Archive For The “151” Category
One of the nice things about having done this for long is that at my fingertips I can summon up the definitive account of the last five meetings of The Rivalry through my game recaps of the time. Here’s a quick summary of the last five times Lehigh faced off against Lafayette in the most important game of the season. And heck – it’s Throwback Thursday somewhere, right?
All the Rivalry games are memorable in their own way for everyone in attendance, from the seniors playing in their last game to the kids playing on the grass embankment.
The there will be four plays that will be remembered the most, the four plays that defined this game for Lehigh and really demonstrated how tough this team was in 2015, and how tough they might be in 2016.
Most importantly, though, was the fact that Lehigh finally was able to chuck aside any doubts about winning a big game.
Wins against Lafayette are always important for the many Lehigh fans in the near-16,000 people who attend these games. But winning this particular game was doubly important for this Lehigh squad that seemed to almost desperately need the win in order to demonstrate to the fans in the Valley who they are, who they were, and where they’re headed.
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We break down the #Rivalry151 – and we give our fearless prediction below the flip.
One of the things that makes Lafayette such a dangerous and frightening team is the fact that they’re 1-9, oddly enough.
As a Lehigh fan, despite the Xs and Os, you have to wonder if Lehigh will come out flat tomorrow, after a heartwrenching loss last week to Colgate, 49-42.
Coupled with that is the fact that Lafayette has had two weeks to contemplate the end of their football season, to get healthy, to come to terms with the end of their football careers.
Sometimes, even in a huge Rivalry game, with a Patriot League championship on the line last week, you wonder if the Mountain Hawks can bring it as intensely as they brought it to Colgate.
Despite the breakdown, despite the football side, the question is – can they?
Chuck laid down on the couch, his therapist staring at his pencil. He focused at a spor on the celing, listing to the pelt of rain on the thin roof overhead.
“Do you remember it now?” the balding doctor with the shaggy salt-and-pepper beard asked.
“I… I don’t remember,” Chuck said. “I have a vague recollection, some faint memories, about being… excited. About being excited for a football game, but not The Rivalry I expected. It was being played… in a stadium I didn’t recognize. It was a dream. A nightmare. It had to be a nightmare.”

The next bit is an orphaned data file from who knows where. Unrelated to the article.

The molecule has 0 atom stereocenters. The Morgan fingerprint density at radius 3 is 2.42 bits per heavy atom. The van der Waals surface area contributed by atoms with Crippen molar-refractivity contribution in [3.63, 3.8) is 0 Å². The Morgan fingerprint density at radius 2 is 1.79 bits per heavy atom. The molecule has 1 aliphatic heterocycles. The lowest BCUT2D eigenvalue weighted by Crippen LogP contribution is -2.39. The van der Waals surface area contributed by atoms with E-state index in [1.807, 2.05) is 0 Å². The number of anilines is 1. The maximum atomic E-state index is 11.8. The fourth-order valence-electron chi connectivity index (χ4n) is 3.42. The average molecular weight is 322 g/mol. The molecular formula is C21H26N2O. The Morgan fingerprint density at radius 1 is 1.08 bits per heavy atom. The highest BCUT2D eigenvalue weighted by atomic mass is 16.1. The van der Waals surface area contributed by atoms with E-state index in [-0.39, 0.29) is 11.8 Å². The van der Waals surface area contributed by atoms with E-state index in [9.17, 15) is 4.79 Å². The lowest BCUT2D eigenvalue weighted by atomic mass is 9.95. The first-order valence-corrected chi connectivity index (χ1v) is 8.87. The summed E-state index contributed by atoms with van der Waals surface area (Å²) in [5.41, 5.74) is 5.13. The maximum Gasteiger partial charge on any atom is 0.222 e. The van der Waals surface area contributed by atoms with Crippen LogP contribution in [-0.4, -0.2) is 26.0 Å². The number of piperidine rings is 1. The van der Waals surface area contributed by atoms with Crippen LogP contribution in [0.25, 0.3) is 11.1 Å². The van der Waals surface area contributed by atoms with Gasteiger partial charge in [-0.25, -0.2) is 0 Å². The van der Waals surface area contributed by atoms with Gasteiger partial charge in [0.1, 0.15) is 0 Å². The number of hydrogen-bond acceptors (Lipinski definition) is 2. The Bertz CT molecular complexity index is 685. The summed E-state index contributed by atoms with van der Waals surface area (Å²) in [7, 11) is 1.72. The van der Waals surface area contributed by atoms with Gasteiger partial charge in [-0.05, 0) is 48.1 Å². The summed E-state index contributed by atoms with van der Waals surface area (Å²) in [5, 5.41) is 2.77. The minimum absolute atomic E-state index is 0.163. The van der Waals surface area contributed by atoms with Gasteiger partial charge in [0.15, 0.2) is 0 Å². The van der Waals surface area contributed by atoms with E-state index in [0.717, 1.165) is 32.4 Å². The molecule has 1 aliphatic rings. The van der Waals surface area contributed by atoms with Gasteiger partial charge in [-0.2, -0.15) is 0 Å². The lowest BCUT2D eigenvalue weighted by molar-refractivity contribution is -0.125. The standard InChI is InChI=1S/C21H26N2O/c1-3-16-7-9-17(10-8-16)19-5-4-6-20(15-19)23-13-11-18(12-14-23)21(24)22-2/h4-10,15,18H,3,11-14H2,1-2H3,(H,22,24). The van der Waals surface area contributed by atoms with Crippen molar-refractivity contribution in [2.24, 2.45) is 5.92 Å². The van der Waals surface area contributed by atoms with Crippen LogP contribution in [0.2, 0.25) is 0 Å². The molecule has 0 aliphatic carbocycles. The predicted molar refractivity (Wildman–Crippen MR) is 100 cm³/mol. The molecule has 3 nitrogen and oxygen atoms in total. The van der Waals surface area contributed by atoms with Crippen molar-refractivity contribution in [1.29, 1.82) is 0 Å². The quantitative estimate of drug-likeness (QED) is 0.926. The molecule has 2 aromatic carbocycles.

“Go on,” the doctor said. “This is good. Very good. By confronting what…. happened last year, you can finally face up to it and defeat it. Defeat your nightmare. Defeat a year’s worth of angst. Defeat it.”
“I don’t know,” Chuck said. “It’s all so hazy.”
“Let’s see if we can work this out,” the doctor said. “We’ll work it out, and fix this.”
A hundred and thirty-one years ago, a college in Easton approached a bunch of students in South Bethlehem and challenged their newly-founded “foot-ball” team to a game.
Such are the simple origins of the football Rivalry between Lehigh University and Lafayette College.
The Rivalry is a big deal in the way that only a game contested one hundred and fifty other times can be. It’s inspired teams quitting in the middle of the game over issues of emotion and fairness. It’s involved postgame brawls, institutional needling, scientific raids of each other’s campuses, pajama marches to serenade Moravian girls, pep rallies filled with smoke, and along the way was an integral part of the formation of the sport of college football, from the days of stocking caps to the days of leather helmets to facemasks to artificial turf.
It also inspires fanatical, crazy alumni like me to write books about it.
My book, The Rivalry, takes a look at the early days of the Lehigh/Lafayette football rivalry, and how Lafayette College and Lehigh University were founded, how their athletic departments were created, and (of course) how the football Rivalry got to be as emotionally and fiercely contested as it is.
It’s available on Amazon and in the Lehigh Bookstore, and it’s great reading for folks who want to know more about Asa Packer, Ario Pardee, the founding of both schools, and the origins of athletics at both schools, as well as the beginnings of the football Rivalry, which were as intense and fiercely fought as any Rivalry game in the modern age.
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